What’s new in the Ontario housing market for April?
Housing Demand: “Canadians are living longer, so they are occupying their homes longer!”
As April showers start and we put away our snowshoes and skis and tune up our bikes and golf swing, let us turn our attention to the new home buyer.
Immigration and Migration
With one million plus new immigrants coming to Canada in 2022 — including permanent residents and refugees — we expect continued demand for housing across the country.
I am not advocating against immigration, as Canada requires immigration for population growth and to fill our demand for workers.
I have always promoted immigration to be 2% of Canada’s population as our population growth reaches 40 million in the next year or so.
We also expect the trend of interprovincial migration to continue to provinces such as Saskatchewan, New Brunswick, Newfoundland, and Nova Scotia (outside Halifax) as these are Canada’s most affordable housing markets. If you wish to stay in Ontario, we recommend Sudbury, Elliott Lake, Timmins, and some rural markets such as Hanover, Markdale, Paisley, Listowel, and similar areas as they remain affordable for new home buyers.
Bank of Mom and Dad and Grandparents
Zolo is reporting that in 2022 almost half of all Canadian home buyers relied on financial support from family members with 47% receiving money from family to boost their downpayment. This trend has not changed since 2020 when we wrote a blog on the same topic. “The Housing Market is a Changing — Mortgage Trends for 2022 Part 2”.
Notwithstanding the above, we are experiencing increased mortgage applications for new home buyers in recent weeks with almost all receiving gifted down payments as the intergenerational transfer of wealth continues. The reality is that a gifted downpayment to a non-spouse family member is more tax efficient than leaving the money to a family member through an inheritance (for further tax advice see a tax accountant).
With high student loan debt and wages staying moderate, young people and their families have no choice but to rent if home ownership is not a reality.
Higher immigration is also influencing higher rents and it is no surprise that the “Y and Z Generation” feels between a rock and a hard place between high cost of rent and home ownership.
Generation Z is turning to social media with 49% browsing properties on Instagram, while boomers and Gen X used Real Estate Listing websites as their primary source.
By 2025, Canada will have 1.45 million new home buyers. Currently we have 240,590 new housing starts in 2022 and 255,735 are forecasted in 2023. If that trend continues, we will have a shortfall of 700k+ homes by 2025. “Where are the people going to live?!” CMHC is reporting that an additional 3.5 million affordable housing units are needed by 2030.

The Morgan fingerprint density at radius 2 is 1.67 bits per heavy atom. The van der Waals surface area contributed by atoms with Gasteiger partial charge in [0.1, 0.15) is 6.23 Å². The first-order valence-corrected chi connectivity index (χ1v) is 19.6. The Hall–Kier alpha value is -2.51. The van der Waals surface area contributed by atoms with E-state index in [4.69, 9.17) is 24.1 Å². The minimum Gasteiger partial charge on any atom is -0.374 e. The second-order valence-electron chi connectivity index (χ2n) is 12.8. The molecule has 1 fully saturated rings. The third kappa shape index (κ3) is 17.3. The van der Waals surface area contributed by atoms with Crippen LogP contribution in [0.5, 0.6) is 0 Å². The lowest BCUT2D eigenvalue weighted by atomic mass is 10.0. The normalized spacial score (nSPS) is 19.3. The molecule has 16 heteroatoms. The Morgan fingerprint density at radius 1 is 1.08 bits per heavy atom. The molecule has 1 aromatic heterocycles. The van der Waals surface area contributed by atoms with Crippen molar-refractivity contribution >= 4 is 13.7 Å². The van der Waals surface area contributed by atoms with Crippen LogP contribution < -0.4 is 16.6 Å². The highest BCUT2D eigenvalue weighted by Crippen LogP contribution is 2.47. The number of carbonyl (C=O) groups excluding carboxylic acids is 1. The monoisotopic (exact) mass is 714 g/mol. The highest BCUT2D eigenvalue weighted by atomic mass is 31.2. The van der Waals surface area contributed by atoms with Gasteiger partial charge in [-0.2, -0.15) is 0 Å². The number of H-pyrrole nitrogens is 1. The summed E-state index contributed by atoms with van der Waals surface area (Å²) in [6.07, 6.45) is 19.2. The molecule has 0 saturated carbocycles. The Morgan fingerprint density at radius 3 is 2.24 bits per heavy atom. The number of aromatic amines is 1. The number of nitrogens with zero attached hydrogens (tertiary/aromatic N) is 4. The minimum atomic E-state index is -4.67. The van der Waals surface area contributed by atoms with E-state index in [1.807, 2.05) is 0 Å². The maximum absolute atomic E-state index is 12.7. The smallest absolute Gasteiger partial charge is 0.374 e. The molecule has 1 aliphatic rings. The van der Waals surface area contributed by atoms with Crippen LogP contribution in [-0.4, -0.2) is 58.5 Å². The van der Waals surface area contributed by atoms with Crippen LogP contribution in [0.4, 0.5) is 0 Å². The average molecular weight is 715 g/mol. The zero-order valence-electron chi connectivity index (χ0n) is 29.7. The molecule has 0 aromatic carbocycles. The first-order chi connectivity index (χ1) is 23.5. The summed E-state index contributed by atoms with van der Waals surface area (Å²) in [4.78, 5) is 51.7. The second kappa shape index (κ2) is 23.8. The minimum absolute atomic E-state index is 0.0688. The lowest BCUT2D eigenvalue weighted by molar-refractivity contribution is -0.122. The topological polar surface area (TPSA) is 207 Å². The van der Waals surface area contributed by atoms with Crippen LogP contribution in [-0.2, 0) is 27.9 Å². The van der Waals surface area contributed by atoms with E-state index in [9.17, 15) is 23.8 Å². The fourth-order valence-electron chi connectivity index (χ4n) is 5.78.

At the same time, the average size of a home in Canada is 1948 sq. ft. containing anywhere from 3 to 6 bedrooms with an average of 2.3 people living in them. Based on the 2016 Canadian Census, we have 12.3 million vacant bedrooms across Canada — a condition of ‘being over-housed’ compared to the 2.09 million bedrooms needed to help solve under housing.
The problem of being “over-housed” is not foreign buyers who leave their homes empty. The problem is that it is empty nesters who are over-housed. There are 2 million spare bedrooms in Toronto and 5 million in the Golden Horseshoe according to Canada Centre for Economic Analysis.
In Canada in 2023 the average life expectancy is 83 years of age, up 2 years from 2010 and 11 years from 1970 when Baby Boomers came of age. This is 5 years longer than an American at 77.3 years — likely due to health care, a lower homicide rate and better survival rates for the poor. Canadians are living longer; therefore, using their homes longer. (Sidenote: Canada ran its 1st large fiscal deficit in 1976 when the Canadian Dollar was a 7% premium to the USD). With Boomers living 10 years longer and being the largest Demographic Cohort of the last two centuries, it should be no surprise that there is increased demand on housing.
Canadian Interest Rates
There is no anticipation on our part that interest rates will change at the Bank of Canada Rate announcement on Wednesday April 12. We do not share the view with those who believe that rates will decrease by the end of 2023. We believe interest rates will decrease in the first half of 2024. This is supported by the strong job market in March with a net 34,700 jobs added and a net increase in jobs since September of 383,000 with the Canadian Job Market showing no signs of slowing. This job data as well as food inflation over 10% will have inflationary impact on Canada. In addition, contractor prices and building material prices remain high due to skilled labour shortages and commodity price costs.
According to Mortgage Professionals Canada 2022 Year-End Consumer Survey, 69% of mortgage holders had fixed rates in 2022 up from 61% in 2021.
We have not taken an opinion on whether Canada will see a recession in the next two years and the degree of this potential recession. We are concerned with tighter lending conditions in US Commercial Real Estate that have resulted from the Bankruptcy of Silicon Valley Bank and the financial troubles of other banks. There is also some evidence of tighter lending conditions in Canada with several institutions not renewing mortgages for their clients cited in the Globe and Mail on April 7th.
Canadian Mortgage activity in the 4th quarter of 2022 was down 38.5% year-over-year, according to data from Equifax.